Biking to work? Here’s what you should know

Kimiko Sy
Bikers share tips and things to expect when biking on the roads of Metro Manila

BIKING. Cyclists believe that biking is one effective way to cut transportation costs and improve one's health. Photo by Franz Lopez/Rappler

MANILA, Philippines – Biking has become an alternative mode of transportation for some people because of the various benefits it brings.

Besides the health benefits that exercise via biking affords them, it also helps save money by cutting down on transportation expenses and tranports people to work in the fastest way possible by allowing them to skirt traffic.  

But braving Metro Manila traffic requires mental and physical preparation as roads can be truly perilous. With no adequate bike lanes, a cyclist must weave in and out of traffic sharing the road with other vehicles. Just last year, a cyclist was killed when she was run over by a dump truck in Marikina.

According to 2016 data from the Metro Manila Development Authority (MMDA), motorcycle riders are the most common victims of crashes on the road. There have been 218 fatalities, 11,456 injuries and 11,431 reported cases of damage to property.

If motorcycles, mechanically propelled vehicles, are that vulnerable on the road, what more for cyclists? Long-time bikers share practical and survival tips for the rest like them who wish to bike in the city. (WATCH: Getting around the city on two wheels )

Prerequisites

Jesse Guerrero, a biker for 23 years now, said that while there are no specific prerequisites for using a bike, it is important for bikers to know the basic traffic rules and regulations. He suggests learning how to drive a car first to have a better grasp and understanding of how traffic works.

“You can start by riding your bike around your area before cycling on the road. This will help build muscle memory,” Zieg Tercias, biker of 12 years, told Rappler.

Tercias also suggests conducting thorough research on the safest route going to your destination. 

Choosing your bicycle

According to Guerrero, choosing a bicycle depends on your budget and purpose. If the purpose is just to bike to work or school, a folding bike would be convenient. For long rides, you can opt to choose a mountain or road bike.  

Depending on the type, a bike usually costs from P7,000 to P20,000.

Things to bring

Aside from being mentally prepared, tools and safety precautions are crucial to ensuring a smooth ride. Cyclists must make sure they wear a proper helmet. Safety gloves, face masks, and reflectors are also recommended by experienced bikers.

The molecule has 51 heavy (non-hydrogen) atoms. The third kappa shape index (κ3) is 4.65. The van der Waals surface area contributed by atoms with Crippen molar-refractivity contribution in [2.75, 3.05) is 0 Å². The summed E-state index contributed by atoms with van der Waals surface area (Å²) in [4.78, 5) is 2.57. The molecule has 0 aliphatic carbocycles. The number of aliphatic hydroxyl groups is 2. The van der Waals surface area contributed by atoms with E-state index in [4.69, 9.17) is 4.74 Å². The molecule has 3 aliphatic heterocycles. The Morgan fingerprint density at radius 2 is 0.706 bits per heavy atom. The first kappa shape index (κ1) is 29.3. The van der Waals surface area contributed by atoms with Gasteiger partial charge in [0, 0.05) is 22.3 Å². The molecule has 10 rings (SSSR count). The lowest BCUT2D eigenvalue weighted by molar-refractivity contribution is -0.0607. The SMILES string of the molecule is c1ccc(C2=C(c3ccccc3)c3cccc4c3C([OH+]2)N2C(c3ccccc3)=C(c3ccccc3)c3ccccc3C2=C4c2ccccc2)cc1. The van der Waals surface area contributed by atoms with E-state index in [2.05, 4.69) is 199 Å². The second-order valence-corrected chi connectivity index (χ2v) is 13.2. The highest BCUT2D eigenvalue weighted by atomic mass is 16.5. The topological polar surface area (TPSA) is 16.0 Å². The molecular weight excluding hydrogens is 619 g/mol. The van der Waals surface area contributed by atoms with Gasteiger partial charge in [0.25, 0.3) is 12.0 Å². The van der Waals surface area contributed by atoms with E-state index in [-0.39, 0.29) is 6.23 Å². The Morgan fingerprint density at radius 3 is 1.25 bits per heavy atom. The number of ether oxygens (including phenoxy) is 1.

“When I use a backpack alone, I easily get tired. When I started to use a carrier, it became much easier to bike because the one carrying the weight is not my body anymore but the bike,” Tercias said in a mix of English and Filipino.

Other things to prepare include a raincoat, sports shades, or sports eyewear to be used during the rainy season. 

Tercias also said it is best to bring a first aid kit and an air pump for tires in case of emergencies. 

On the road

Cycling on the busy streets of Metro Manila could take beginners by surprise.

“It’s about being predictable and being able to predict where the cars or motors will go. You have to be predictable. When people see you they should know where you wanna go,” Guerrero said.

Guerrero and Tercias emphasized the importance of being aware of the hand signals for bikers. Here are some of the most commonly used:

HAND SIGNALS. These are some of the basic and most common ways cyclists communicate on the road.

To avoid panic, they suggested slowing down or stopping to let heavier and rushing vehicles pass first. 

“Here in Manila, you will be shocked with cars who will counterflow and won’t even care about the safety of the bikers. Bikers usually occupy the inner right lane and you have to be aware of public utility vehicles (PUVs) who will use that same lane to drop or get more passengers,” Tercias said.

When biking on crowded roads, Armando Lee, a biker since 2010, suggested: “One just needs to mind the bike or people in front of you and make sure you have at least 3 feet away per 5 km/hr increment of speed.” 

Crash

Lee added that in the event of a crash, “make sure no body part is aching before you get up. Make sure you are out of the way of any moving vehicular traffic. If there is, make yourself visible by waving and calling for help. Do this to avoid being hit again by incoming traffic and also to attract attention for help.” 

Despite the risks and challenges they face every day, bikers ride on, hoping that one day, government will hear their call for safer and bike-friendly roads. – Rappler.com